Studies have shown high intussusception rates in Spain. We performed a hospital-based retrospective observational study of the intussusception risk following rotavirus vaccinations among infants in Valencia, a region of Spain with an annual birth cohort of approximately 48,000 children, during 2007–2011, using a self-controlled case series design. We performed medical record review of all cases using Brighton Collaboration´s case definition and assessed the positive predictive value (PPV) of the intussusception diagnosis code. Among 151 hospitalized cases discharged as intussusception, we confirmed 136 as Brighton Collaboration's Levels 1 or 2, resulting in a PPV of 93% (95% CI: 87%–96%). Three confirmed cases occurred within days 1–7 following the first rotavirus vaccination. The incidence rate ratio was 9.0 (95% CI: 0.9–86.5) (crude) and 4.7 (95% CI:0.3–74.1)(age adjusted). In this first study in Europe, the intussusception risk point estimate was comparable to other studies, although results were not statistically significant, maybe due to limited power. The high PPV found will facilitate implementation of a larger study without requiring medical record review. Our finding of very few vaccinated cases despite a thorough 5-year investigation in a country that, according to previous studies, may have a large background rate of intussusception is reassuring and should contribute to deliberations about the need to include rotavirus vaccines in the official Spanish calendars.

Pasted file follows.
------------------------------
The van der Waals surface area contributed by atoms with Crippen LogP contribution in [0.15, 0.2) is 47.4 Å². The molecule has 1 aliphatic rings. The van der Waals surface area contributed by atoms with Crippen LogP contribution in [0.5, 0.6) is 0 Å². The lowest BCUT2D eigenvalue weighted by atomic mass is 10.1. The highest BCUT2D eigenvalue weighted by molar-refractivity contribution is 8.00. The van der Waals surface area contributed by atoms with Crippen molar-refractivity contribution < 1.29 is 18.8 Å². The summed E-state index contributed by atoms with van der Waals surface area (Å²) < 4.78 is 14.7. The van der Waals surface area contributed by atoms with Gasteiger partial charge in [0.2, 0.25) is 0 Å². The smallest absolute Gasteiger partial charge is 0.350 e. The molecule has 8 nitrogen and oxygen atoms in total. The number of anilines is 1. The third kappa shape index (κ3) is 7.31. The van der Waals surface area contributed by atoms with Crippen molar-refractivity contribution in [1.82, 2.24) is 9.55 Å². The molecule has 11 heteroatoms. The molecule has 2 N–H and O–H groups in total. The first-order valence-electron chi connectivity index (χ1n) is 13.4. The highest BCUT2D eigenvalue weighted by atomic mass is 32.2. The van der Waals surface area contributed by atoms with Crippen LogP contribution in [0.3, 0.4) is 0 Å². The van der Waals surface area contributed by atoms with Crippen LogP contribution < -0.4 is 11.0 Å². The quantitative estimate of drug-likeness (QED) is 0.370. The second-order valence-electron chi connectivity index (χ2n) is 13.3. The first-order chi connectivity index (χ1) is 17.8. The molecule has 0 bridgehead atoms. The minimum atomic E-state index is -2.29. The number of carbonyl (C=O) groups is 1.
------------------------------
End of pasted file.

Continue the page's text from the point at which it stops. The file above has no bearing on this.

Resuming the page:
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Human Vaccines and Immunotherapeutics
Department of Medical Informatics

Pérez-Vilar, S., Díez-Domingo, J., Puig-Barberá, J., Gil-Prieto, R., & Romio, S. (2015). Intussusception following rotavirus vaccination in the Valencia Region, Spain. Human Vaccines and Immunotherapeutics, 11(7), 1848–1852. doi:10.1080/21645515.2015.1049787